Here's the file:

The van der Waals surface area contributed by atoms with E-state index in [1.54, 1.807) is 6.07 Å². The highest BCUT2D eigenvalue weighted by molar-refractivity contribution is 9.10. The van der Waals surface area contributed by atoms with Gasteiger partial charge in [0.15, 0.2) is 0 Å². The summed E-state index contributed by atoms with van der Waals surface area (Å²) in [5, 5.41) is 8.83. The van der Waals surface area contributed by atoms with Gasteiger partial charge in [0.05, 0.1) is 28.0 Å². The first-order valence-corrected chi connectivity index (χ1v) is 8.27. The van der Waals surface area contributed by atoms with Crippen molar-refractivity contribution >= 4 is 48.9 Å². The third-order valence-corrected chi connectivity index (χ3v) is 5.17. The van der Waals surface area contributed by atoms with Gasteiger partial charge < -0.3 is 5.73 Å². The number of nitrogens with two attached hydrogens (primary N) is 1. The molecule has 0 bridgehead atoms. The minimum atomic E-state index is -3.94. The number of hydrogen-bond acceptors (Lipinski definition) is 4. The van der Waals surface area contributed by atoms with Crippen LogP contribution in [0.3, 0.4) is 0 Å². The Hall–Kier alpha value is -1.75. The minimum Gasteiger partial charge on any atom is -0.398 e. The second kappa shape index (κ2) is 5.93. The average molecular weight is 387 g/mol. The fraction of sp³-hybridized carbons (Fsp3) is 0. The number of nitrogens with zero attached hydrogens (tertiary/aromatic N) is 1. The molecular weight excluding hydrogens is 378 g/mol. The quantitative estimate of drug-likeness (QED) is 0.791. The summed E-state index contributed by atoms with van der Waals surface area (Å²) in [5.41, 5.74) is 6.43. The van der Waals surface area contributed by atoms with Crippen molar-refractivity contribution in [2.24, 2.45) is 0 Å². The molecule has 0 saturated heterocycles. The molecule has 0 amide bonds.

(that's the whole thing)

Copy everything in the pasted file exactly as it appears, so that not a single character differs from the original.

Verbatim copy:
The van der Waals surface area contributed by atoms with E-state index in [1.54, 1.807) is 6.07 Å². The highest BCUT2D eigenvalue weighted by molar-refractivity contribution is 9.10. The van der Waals surface area contributed by atoms with Gasteiger partial charge in [0.15, 0.2) is 0 Å². The summed E-state index contributed by atoms with van der Waals surface area (Å²) in [5, 5.41) is 8.83. The van der Waals surface area contributed by atoms with Gasteiger partial charge in [0.05, 0.1) is 28.0 Å². The first-order valence-corrected chi connectivity index (χ1v) is 8.27. The van der Waals surface area contributed by atoms with Crippen molar-refractivity contribution >= 4 is 48.9 Å². The third-order valence-corrected chi connectivity index (χ3v) is 5.17. The van der Waals surface area contributed by atoms with Gasteiger partial charge < -0.3 is 5.73 Å². The number of nitrogens with two attached hydrogens (primary N) is 1. The molecule has 0 bridgehead atoms. The minimum atomic E-state index is -3.94. The number of hydrogen-bond acceptors (Lipinski definition) is 4. The van der Waals surface area contributed by atoms with Crippen LogP contribution in [0.3, 0.4) is 0 Å². The Hall–Kier alpha value is -1.75. The minimum Gasteiger partial charge on any atom is -0.398 e. The second kappa shape index (κ2) is 5.93. The average molecular weight is 387 g/mol. The fraction of sp³-hybridized carbons (Fsp3) is 0. The number of nitrogens with zero attached hydrogens (tertiary/aromatic N) is 1. The molecular weight excluding hydrogens is 378 g/mol. The quantitative estimate of drug-likeness (QED) is 0.791. The summed E-state index contributed by atoms with van der Waals surface area (Å²) in [5.41, 5.74) is 6.43. The van der Waals surface area contributed by atoms with Crippen molar-refractivity contribution in [2.24, 2.45) is 0 Å². The molecule has 0 saturated heterocycles. The molecule has 0 amide bonds.